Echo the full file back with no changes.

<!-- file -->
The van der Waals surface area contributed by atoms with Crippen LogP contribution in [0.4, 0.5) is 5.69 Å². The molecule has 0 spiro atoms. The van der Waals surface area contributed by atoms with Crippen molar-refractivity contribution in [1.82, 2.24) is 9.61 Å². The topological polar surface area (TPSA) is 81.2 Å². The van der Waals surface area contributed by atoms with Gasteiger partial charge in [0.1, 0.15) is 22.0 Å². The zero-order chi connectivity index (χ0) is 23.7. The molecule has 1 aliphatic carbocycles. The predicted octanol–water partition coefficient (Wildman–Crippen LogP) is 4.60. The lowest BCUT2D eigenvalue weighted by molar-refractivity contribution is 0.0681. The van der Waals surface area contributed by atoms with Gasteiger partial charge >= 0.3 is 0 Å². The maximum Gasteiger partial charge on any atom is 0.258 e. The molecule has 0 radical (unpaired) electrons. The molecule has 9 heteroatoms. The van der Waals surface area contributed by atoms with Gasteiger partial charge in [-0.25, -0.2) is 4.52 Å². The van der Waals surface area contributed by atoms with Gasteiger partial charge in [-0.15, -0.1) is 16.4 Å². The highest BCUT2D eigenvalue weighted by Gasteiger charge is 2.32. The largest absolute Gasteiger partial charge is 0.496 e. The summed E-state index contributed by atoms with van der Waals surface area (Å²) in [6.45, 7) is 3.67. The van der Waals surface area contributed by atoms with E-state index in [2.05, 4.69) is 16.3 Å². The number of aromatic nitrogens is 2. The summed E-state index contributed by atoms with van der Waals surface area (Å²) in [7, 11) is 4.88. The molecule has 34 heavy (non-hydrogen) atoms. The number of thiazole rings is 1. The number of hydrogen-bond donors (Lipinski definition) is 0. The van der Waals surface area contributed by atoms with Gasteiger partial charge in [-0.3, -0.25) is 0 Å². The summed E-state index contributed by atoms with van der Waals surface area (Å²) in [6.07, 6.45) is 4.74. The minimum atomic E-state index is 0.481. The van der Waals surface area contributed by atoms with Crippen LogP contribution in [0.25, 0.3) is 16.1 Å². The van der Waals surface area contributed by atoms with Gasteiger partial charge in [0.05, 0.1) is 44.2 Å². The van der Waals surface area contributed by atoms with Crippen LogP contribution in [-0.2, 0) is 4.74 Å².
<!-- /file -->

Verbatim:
The van der Waals surface area contributed by atoms with Crippen LogP contribution in [0.4, 0.5) is 5.69 Å². The molecule has 0 spiro atoms. The van der Waals surface area contributed by atoms with Crippen molar-refractivity contribution in [1.82, 2.24) is 9.61 Å². The topological polar surface area (TPSA) is 81.2 Å². The van der Waals surface area contributed by atoms with Gasteiger partial charge in [0.1, 0.15) is 22.0 Å². The zero-order chi connectivity index (χ0) is 23.7. The molecule has 1 aliphatic carbocycles. The predicted octanol–water partition coefficient (Wildman–Crippen LogP) is 4.60. The lowest BCUT2D eigenvalue weighted by molar-refractivity contribution is 0.0681. The van der Waals surface area contributed by atoms with Gasteiger partial charge >= 0.3 is 0 Å². The maximum Gasteiger partial charge on any atom is 0.258 e. The molecule has 0 radical (unpaired) electrons. The molecule has 9 heteroatoms. The van der Waals surface area contributed by atoms with Gasteiger partial charge in [-0.25, -0.2) is 4.52 Å². The van der Waals surface area contributed by atoms with Gasteiger partial charge in [-0.15, -0.1) is 16.4 Å². The highest BCUT2D eigenvalue weighted by Gasteiger charge is 2.32. The largest absolute Gasteiger partial charge is 0.496 e. The summed E-state index contributed by atoms with van der Waals surface area (Å²) in [6.45, 7) is 3.67. The van der Waals surface area contributed by atoms with E-state index in [2.05, 4.69) is 16.3 Å². The number of aromatic nitrogens is 2. The summed E-state index contributed by atoms with van der Waals surface area (Å²) in [7, 11) is 4.88. The molecule has 34 heavy (non-hydrogen) atoms. The number of thiazole rings is 1. The number of hydrogen-bond donors (Lipinski definition) is 0. The van der Waals surface area contributed by atoms with Gasteiger partial charge in [-0.3, -0.25) is 0 Å². The summed E-state index contributed by atoms with van der Waals surface area (Å²) in [6.07, 6.45) is 4.74. The minimum atomic E-state index is 0.481. The van der Waals surface area contributed by atoms with Crippen LogP contribution in [0.25, 0.3) is 16.1 Å². The van der Waals surface area contributed by atoms with Gasteiger partial charge in [0.05, 0.1) is 44.2 Å². The van der Waals surface area contributed by atoms with Crippen LogP contribution in [-0.2, 0) is 4.74 Å².